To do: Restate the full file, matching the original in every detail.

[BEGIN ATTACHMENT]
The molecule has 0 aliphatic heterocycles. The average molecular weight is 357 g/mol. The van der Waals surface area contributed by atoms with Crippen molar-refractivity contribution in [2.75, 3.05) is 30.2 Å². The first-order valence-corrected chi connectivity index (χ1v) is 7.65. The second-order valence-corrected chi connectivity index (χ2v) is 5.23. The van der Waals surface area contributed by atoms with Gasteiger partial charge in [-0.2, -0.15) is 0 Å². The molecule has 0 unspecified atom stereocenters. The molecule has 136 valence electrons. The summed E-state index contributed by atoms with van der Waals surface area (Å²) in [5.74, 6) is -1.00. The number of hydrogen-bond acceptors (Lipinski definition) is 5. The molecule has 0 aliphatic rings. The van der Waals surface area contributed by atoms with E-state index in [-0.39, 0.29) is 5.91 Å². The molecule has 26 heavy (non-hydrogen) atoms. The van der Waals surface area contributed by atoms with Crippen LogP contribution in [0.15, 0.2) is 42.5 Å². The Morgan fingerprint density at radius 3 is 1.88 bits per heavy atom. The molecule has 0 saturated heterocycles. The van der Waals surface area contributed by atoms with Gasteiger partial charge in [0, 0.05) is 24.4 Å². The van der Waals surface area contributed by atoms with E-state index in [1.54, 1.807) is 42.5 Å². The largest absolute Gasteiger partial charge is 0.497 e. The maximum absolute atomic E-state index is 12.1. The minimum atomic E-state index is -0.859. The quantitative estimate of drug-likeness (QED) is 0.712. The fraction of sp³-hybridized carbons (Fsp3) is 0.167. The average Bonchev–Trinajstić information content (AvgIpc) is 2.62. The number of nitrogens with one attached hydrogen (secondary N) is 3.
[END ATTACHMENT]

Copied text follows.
The molecule has 0 aliphatic heterocycles. The average molecular weight is 357 g/mol. The van der Waals surface area contributed by atoms with Crippen molar-refractivity contribution in [2.75, 3.05) is 30.2 Å². The first-order valence-corrected chi connectivity index (χ1v) is 7.65. The second-order valence-corrected chi connectivity index (χ2v) is 5.23. The van der Waals surface area contributed by atoms with Gasteiger partial charge in [-0.2, -0.15) is 0 Å². The molecule has 0 unspecified atom stereocenters. The molecule has 136 valence electrons. The summed E-state index contributed by atoms with van der Waals surface area (Å²) in [5.74, 6) is -1.00. The number of hydrogen-bond acceptors (Lipinski definition) is 5. The molecule has 0 aliphatic rings. The van der Waals surface area contributed by atoms with E-state index in [-0.39, 0.29) is 5.91 Å². The molecule has 26 heavy (non-hydrogen) atoms. The van der Waals surface area contributed by atoms with Crippen LogP contribution in [0.15, 0.2) is 42.5 Å². The Morgan fingerprint density at radius 3 is 1.88 bits per heavy atom. The molecule has 0 saturated heterocycles. The van der Waals surface area contributed by atoms with Gasteiger partial charge in [0, 0.05) is 24.4 Å². The van der Waals surface area contributed by atoms with E-state index in [1.54, 1.807) is 42.5 Å². The largest absolute Gasteiger partial charge is 0.497 e. The maximum absolute atomic E-state index is 12.1. The minimum atomic E-state index is -0.859. The quantitative estimate of drug-likeness (QED) is 0.712. The fraction of sp³-hybridized carbons (Fsp3) is 0.167. The average Bonchev–Trinajstić information content (AvgIpc) is 2.62. The number of nitrogens with one attached hydrogen (secondary N) is 3.